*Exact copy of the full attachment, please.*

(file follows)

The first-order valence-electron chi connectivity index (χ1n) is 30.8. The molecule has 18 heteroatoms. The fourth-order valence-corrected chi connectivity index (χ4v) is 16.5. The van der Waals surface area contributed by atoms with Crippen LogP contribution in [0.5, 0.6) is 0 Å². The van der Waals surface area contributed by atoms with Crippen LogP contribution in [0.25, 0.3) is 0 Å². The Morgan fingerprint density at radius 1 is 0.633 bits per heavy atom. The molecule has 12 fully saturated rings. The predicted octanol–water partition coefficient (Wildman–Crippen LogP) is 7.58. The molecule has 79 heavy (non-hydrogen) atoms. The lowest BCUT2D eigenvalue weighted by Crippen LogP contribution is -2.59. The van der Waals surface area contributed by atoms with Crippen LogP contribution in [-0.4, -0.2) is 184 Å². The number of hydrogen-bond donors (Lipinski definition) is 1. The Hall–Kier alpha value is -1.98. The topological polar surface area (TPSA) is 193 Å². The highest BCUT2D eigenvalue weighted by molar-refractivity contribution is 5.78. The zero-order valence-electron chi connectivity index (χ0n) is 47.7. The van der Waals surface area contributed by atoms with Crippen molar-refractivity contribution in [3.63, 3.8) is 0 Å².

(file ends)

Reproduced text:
The first-order valence-electron chi connectivity index (χ1n) is 30.8. The molecule has 18 heteroatoms. The fourth-order valence-corrected chi connectivity index (χ4v) is 16.5. The van der Waals surface area contributed by atoms with Crippen LogP contribution in [0.5, 0.6) is 0 Å². The van der Waals surface area contributed by atoms with Crippen LogP contribution in [0.25, 0.3) is 0 Å². The Morgan fingerprint density at radius 1 is 0.633 bits per heavy atom. The molecule has 12 fully saturated rings. The predicted octanol–water partition coefficient (Wildman–Crippen LogP) is 7.58. The molecule has 79 heavy (non-hydrogen) atoms. The lowest BCUT2D eigenvalue weighted by Crippen LogP contribution is -2.59. The van der Waals surface area contributed by atoms with Crippen LogP contribution in [-0.4, -0.2) is 184 Å². The number of hydrogen-bond donors (Lipinski definition) is 1. The Hall–Kier alpha value is -1.98. The topological polar surface area (TPSA) is 193 Å². The highest BCUT2D eigenvalue weighted by molar-refractivity contribution is 5.78. The zero-order valence-electron chi connectivity index (χ0n) is 47.7. The van der Waals surface area contributed by atoms with Crippen molar-refractivity contribution in [3.63, 3.8) is 0 Å².